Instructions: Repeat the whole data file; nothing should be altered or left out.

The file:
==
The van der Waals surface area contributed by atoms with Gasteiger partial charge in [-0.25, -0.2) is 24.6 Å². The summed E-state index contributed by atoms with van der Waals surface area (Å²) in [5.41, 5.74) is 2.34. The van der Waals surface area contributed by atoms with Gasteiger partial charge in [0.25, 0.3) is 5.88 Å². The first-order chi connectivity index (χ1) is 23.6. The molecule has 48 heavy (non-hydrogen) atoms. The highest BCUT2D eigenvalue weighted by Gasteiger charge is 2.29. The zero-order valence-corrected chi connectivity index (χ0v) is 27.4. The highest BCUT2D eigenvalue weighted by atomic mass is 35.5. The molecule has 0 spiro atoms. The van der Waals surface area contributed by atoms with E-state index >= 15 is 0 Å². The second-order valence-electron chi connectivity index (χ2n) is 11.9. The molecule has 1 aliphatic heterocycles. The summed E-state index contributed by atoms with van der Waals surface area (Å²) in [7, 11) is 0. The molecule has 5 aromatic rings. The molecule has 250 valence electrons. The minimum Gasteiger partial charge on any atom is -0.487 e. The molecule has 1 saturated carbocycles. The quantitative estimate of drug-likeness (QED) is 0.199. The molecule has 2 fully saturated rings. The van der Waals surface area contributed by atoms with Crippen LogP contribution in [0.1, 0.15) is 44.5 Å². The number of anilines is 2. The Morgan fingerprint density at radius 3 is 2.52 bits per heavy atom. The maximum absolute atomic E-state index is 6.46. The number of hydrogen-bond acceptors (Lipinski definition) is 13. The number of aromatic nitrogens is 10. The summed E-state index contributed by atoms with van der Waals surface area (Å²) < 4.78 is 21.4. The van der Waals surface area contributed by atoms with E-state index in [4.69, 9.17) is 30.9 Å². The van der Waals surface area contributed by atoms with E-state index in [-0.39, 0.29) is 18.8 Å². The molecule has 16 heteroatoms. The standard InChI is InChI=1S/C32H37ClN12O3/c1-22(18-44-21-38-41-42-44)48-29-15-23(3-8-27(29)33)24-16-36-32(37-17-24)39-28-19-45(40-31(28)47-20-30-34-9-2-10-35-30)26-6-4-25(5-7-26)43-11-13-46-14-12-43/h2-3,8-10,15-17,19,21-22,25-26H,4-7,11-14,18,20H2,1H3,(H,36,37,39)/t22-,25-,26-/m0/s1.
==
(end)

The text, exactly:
The van der Waals surface area contributed by atoms with Gasteiger partial charge in [-0.25, -0.2) is 24.6 Å². The summed E-state index contributed by atoms with van der Waals surface area (Å²) in [5.41, 5.74) is 2.34. The van der Waals surface area contributed by atoms with Gasteiger partial charge in [0.25, 0.3) is 5.88 Å². The first-order chi connectivity index (χ1) is 23.6. The molecule has 48 heavy (non-hydrogen) atoms. The highest BCUT2D eigenvalue weighted by Gasteiger charge is 2.29. The zero-order valence-corrected chi connectivity index (χ0v) is 27.4. The highest BCUT2D eigenvalue weighted by atomic mass is 35.5. The molecule has 0 spiro atoms. The van der Waals surface area contributed by atoms with E-state index >= 15 is 0 Å². The second-order valence-electron chi connectivity index (χ2n) is 11.9. The molecule has 1 aliphatic heterocycles. The summed E-state index contributed by atoms with van der Waals surface area (Å²) in [7, 11) is 0. The molecule has 5 aromatic rings. The molecule has 250 valence electrons. The minimum Gasteiger partial charge on any atom is -0.487 e. The molecule has 1 saturated carbocycles. The quantitative estimate of drug-likeness (QED) is 0.199. The molecule has 2 fully saturated rings. The van der Waals surface area contributed by atoms with Crippen LogP contribution in [0.1, 0.15) is 44.5 Å². The number of anilines is 2. The Morgan fingerprint density at radius 3 is 2.52 bits per heavy atom. The maximum absolute atomic E-state index is 6.46. The number of hydrogen-bond acceptors (Lipinski definition) is 13. The number of aromatic nitrogens is 10. The summed E-state index contributed by atoms with van der Waals surface area (Å²) < 4.78 is 21.4. The van der Waals surface area contributed by atoms with E-state index in [4.69, 9.17) is 30.9 Å². The van der Waals surface area contributed by atoms with E-state index in [-0.39, 0.29) is 18.8 Å². The molecule has 16 heteroatoms. The standard InChI is InChI=1S/C32H37ClN12O3/c1-22(18-44-21-38-41-42-44)48-29-15-23(3-8-27(29)33)24-16-36-32(37-17-24)39-28-19-45(40-31(28)47-20-30-34-9-2-10-35-30)26-6-4-25(5-7-26)43-11-13-46-14-12-43/h2-3,8-10,15-17,19,21-22,25-26H,4-7,11-14,18,20H2,1H3,(H,36,37,39)/t22-,25-,26-/m0/s1.